Mucormycosis is an invasive opportunistic fungal infection with high mortality, mainly detected in people with COVID-19, especially those with underlying diseases such as diabetes mellitus. Mucormycosis prevalence is 0.005 to 1.7 cases per million inhabitants, and it has been increasing in countries like India and Pakistan. This mycosis can affect different organs, and clinical manifestations reflect the transmission mechanism. Frequent forms are rhino-orbital-cerebral and pulmonary. This disease should be suspected in patients with necrotic injuries on mucous membranes or skin. We present a case of a patient with diabetes mellitus and diagnosed with oral mucormycosis associated with COVID-19.


La mucormicosis es una infección fúngica oportunista e invasiva, con una elevada tasa de mortalidad. Se ha detectado principalmente en pacientes con COVID-19, especialmente en personas con enfermedades concomitantes como la diabetes mellitus. La prevalencia de las mucormicosis es de 0,005 a 1,7 casos por millón de habitantes y ha ido en aumento en países como India y Pakistán; puede afectar diferentes órganos y su forma clínica refleja el mecanismo de transmisión. Entre las formas frecuentes están la rino-orbital-cerebral y la pulmonar, por ello, debe sospecharse mucormicosis en los pacientes con lesiones necróticas en mucosas o piel. Se presenta el caso de un paciente con antecedentes de diabetes mellitus que fue diagnosticado con mucormicosis oral asociada a la COVID-19.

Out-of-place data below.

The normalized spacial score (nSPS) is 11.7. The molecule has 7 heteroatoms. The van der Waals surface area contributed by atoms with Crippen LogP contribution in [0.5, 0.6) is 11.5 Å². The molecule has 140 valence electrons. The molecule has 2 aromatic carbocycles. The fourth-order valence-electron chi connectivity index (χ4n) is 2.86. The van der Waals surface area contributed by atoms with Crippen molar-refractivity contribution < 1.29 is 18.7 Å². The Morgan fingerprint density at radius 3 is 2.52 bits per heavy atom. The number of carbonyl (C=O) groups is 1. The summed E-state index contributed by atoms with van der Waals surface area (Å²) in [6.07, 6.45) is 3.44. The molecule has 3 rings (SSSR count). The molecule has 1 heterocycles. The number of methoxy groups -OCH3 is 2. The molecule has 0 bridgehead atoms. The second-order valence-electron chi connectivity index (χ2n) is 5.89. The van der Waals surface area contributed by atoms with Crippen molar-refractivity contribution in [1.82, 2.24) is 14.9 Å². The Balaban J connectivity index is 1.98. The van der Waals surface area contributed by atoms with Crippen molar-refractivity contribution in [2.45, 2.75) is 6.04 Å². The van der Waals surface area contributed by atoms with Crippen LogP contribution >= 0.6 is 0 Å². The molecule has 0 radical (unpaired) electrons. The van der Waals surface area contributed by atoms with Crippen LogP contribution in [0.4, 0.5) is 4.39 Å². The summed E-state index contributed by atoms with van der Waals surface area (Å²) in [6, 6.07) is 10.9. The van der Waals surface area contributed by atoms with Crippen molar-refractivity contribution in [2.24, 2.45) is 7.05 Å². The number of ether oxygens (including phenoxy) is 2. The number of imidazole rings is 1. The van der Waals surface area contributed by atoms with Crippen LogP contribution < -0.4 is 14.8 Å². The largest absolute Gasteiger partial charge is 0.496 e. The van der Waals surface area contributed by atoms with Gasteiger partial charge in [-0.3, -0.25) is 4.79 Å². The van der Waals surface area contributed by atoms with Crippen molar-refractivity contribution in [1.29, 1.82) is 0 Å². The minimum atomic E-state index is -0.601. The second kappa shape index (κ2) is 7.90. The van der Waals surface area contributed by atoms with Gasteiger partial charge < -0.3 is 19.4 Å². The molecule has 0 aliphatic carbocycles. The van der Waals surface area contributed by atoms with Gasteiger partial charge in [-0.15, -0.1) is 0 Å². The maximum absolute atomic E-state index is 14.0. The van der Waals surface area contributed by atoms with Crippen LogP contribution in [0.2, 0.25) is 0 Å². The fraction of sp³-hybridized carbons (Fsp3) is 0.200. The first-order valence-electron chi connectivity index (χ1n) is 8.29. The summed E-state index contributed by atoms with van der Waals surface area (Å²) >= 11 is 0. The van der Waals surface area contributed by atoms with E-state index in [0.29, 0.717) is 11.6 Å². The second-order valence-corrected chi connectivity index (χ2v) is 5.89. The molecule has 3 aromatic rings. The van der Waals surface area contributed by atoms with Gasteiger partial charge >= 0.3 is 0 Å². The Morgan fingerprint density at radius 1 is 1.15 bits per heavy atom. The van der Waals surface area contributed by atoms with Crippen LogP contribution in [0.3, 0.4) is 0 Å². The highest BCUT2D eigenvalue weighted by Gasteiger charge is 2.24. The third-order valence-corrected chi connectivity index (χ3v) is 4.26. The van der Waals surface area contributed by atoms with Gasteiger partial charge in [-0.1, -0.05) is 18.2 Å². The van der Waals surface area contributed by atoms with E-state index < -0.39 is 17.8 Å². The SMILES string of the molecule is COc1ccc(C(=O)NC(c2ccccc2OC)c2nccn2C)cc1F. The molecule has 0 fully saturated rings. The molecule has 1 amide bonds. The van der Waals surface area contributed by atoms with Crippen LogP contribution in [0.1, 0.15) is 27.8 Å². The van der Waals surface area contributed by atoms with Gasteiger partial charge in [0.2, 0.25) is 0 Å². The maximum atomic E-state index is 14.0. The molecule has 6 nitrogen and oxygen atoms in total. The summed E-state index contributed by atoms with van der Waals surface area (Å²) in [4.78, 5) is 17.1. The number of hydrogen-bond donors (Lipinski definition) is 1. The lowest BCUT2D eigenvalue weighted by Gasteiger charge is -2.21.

Asunto(s)
COVID-19 , Mucormicosis , Humanos , Mucormicosis/complicaciones , Mucormicosis/epidemiología , Mucormicosis/diagnóstico , COVID-19/complicaciones , COVID-19/epidemiología , Masculino , Enfermedades de la Boca/microbiología , Complicaciones de la Diabetes , Persona de Mediana Edad , Diabetes Mellitus Tipo 2/complicaciones , Antifúngicos/uso terapéutico
16.
Indian J Tuberc ; 71(2): 225-231, 2024 Apr.
Artículo en Inglés | MEDLINE | ID: mdl-38589128

RESUMEN